Thursday, June 27, 2019

Mud Wagons and Lightning

Based on drawings of a Henderson mud wagon, Hakan Nilsson's kits are very faithful to the prototype. Mine were lettered for the Ione, Jackson and Sutter Creek run based on a Henderson photo. I still have to harness the horses.
Hakan Nilsson ( is located in Sweden and models California in the 1800s. As a result of his modeling, he has produced several items of that era which should be of interest in anyone modeling the nineteenth century. Besides his website, he has additional items in his Shapeways store (Eight-Wheeler Models).
     A few months ago, he and I exchanged a couple of emails regarding mud wagons. These were the cheaper, yet sturdier, coaches used to transport people all over the country until the advent of the automobile and good roads. While we are all know the familiar Concord coach from countless western movies and TV shows, the mud wagons accounted for about 2/3 of the coaches in use, especially on the rugged roads of the western United States. Hakan then set about producing a laser-cut kit of two styles of these coaches. Last week, I started putting two of them together and, I must say, they were very enjoyable to assemble.The parts fit and the final appearance was excellent. A few years ago, I had made a few mud wagons by kitbashing the Jordan stagecoach. These kits could have saved me a bit of trouble.
This coach was kitbashed from the Jordan kit for the Concord coach also based on a Henderson prototype.
Right in the middle of this project, we had a bit of nasty weather here including a lightning strike which was very close to us. It was close enough to knock out several of our appliances including the dishwasher, telephone/internet modem, clothes dryer, television and so on. It even took out all four of the Digitrax command stations and boosters on the railroad including the fast clock controller. The Digitrax stuff has all been sent off to the company in Florida but they are taking at least two months to repair damage these days. The Stockton and Copperopolis will be out of commission for a while. At least, working on the mud wagons helped to calm me somewhat while waiting for adjusters and repairmen.
     Take a look at Hakan's Railroad Line Forum thread 9 I think you will find it interesting.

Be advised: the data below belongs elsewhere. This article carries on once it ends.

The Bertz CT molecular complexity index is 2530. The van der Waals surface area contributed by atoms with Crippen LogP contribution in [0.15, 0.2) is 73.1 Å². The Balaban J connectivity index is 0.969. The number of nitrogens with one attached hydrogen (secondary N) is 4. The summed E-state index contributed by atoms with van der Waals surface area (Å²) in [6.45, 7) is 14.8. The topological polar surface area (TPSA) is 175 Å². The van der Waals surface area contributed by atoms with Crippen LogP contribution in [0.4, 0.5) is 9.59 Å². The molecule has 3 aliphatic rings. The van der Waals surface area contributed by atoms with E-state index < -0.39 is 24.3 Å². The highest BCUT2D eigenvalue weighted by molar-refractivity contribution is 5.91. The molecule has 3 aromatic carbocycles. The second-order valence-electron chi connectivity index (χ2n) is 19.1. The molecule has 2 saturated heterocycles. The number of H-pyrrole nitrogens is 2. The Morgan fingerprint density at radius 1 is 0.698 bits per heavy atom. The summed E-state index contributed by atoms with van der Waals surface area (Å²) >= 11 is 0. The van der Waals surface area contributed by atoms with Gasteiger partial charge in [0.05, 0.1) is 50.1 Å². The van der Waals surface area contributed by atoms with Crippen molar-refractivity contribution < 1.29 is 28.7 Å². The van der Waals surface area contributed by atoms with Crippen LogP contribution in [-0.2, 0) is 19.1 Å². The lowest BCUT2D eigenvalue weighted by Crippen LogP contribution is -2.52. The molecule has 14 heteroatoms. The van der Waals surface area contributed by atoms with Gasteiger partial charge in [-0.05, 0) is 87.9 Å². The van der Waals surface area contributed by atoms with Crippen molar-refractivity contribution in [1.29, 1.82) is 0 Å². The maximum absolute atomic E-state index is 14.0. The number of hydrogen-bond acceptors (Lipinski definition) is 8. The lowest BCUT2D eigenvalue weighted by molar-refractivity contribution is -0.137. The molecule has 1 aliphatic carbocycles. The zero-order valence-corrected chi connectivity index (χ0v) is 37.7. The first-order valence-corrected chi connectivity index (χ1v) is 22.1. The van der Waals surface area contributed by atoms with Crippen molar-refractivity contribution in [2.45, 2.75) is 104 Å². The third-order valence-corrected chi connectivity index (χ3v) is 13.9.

Wednesday, June 19, 2019

Bridges over Troubled Waters

Duck Creek just outside Farmington (in the distance) is now bridged. The plaster cloth is applied right over the existing scenery which will then be blended into the new sction.
Technically, these are not bridges but trestles. For ten years, Duck Creek near Farmington and Mormon Creek near Holden have only had narrow pieces of plywood to bridge the respective bodies of water. Well, considering the railroad is set in California in the summer time, there is little water to bridge, troubled or otherwise, as the creeks are mostly dry then.
     Both trestles were built using basswood scale lumber assembled in a jig I made. Once the trestle was ready, I carefully sawed away the plywood subroadbed while leaving the tracking hanging over the gap. The ties were removed and then Barge cement was applied to the bottom of the rails and was allowed to dry. To install the structure, I placed the trestle beneath the rails and then shimmed up the trestle bents to level the structure. A small iron was placed on the rails which melted the cement and glued them to the bridge. A track gauge was used to make sure that the rails were in the proper alignment.
Mormon Creek is a bit different. The truss bridge is over the main part of the channel with the trestles on slightly higher ground.. Jigs were used to built both the trestle and the bridge. In the background is a deck bridge from my old railroad. Its fate has not yet been decided.
The Howe truss bridge over Mormon creek was built about 25 years ago for my previous railroad in California and was recycled for the S&C. This was quite common in the nineteenth century since it was fairly easy to disassemble a wood bridge, cart the cast iron and wood beams to another location and re-erect it.
     Plaster cloth was then applied around the trestle give the scenery a base. I still need to use some Sculptamold to smooth out the approaches and fill any gaps. Then, I can paint the plaster, apply dirt and maybe even a small trickle of water.